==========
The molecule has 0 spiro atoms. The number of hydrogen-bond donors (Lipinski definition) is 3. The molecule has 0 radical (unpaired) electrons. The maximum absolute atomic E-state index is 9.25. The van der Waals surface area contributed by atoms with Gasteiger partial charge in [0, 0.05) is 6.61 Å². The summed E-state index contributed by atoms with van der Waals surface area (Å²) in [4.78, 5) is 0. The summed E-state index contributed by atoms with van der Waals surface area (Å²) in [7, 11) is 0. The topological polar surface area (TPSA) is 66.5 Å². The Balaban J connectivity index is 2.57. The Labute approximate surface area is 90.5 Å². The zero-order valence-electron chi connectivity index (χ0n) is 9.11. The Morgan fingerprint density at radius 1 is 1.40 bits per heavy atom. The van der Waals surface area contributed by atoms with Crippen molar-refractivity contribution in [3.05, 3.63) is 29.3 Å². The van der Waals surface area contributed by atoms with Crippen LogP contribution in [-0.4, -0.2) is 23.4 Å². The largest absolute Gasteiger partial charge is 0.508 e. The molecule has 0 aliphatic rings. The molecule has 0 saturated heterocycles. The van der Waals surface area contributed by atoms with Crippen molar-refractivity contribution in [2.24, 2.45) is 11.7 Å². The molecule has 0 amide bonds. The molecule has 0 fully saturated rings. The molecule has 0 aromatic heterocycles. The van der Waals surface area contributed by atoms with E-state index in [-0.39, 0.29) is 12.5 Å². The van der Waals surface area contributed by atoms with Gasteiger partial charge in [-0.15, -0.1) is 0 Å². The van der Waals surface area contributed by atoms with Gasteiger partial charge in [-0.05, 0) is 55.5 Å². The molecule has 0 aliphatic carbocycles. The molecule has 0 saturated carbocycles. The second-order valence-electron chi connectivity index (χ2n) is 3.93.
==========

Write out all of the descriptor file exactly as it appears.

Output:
The molecule has 0 spiro atoms. The number of hydrogen-bond donors (Lipinski definition) is 3. The molecule has 0 radical (unpaired) electrons. The maximum absolute atomic E-state index is 9.25. The van der Waals surface area contributed by atoms with Gasteiger partial charge in [0, 0.05) is 6.61 Å². The summed E-state index contributed by atoms with van der Waals surface area (Å²) in [4.78, 5) is 0. The summed E-state index contributed by atoms with van der Waals surface area (Å²) in [7, 11) is 0. The topological polar surface area (TPSA) is 66.5 Å². The Balaban J connectivity index is 2.57. The Labute approximate surface area is 90.5 Å². The zero-order valence-electron chi connectivity index (χ0n) is 9.11. The Morgan fingerprint density at radius 1 is 1.40 bits per heavy atom. The van der Waals surface area contributed by atoms with Crippen molar-refractivity contribution in [3.05, 3.63) is 29.3 Å². The van der Waals surface area contributed by atoms with Crippen LogP contribution in [-0.4, -0.2) is 23.4 Å². The largest absolute Gasteiger partial charge is 0.508 e. The molecule has 0 aliphatic rings. The molecule has 0 saturated heterocycles. The van der Waals surface area contributed by atoms with Crippen molar-refractivity contribution in [2.24, 2.45) is 11.7 Å². The molecule has 0 amide bonds. The molecule has 0 fully saturated rings. The molecule has 0 aromatic heterocycles. The van der Waals surface area contributed by atoms with E-state index in [-0.39, 0.29) is 12.5 Å². The van der Waals surface area contributed by atoms with Gasteiger partial charge in [-0.15, -0.1) is 0 Å². The van der Waals surface area contributed by atoms with Gasteiger partial charge in [-0.05, 0) is 55.5 Å². The molecule has 0 aliphatic carbocycles. The molecule has 0 saturated carbocycles. The second-order valence-electron chi connectivity index (χ2n) is 3.93.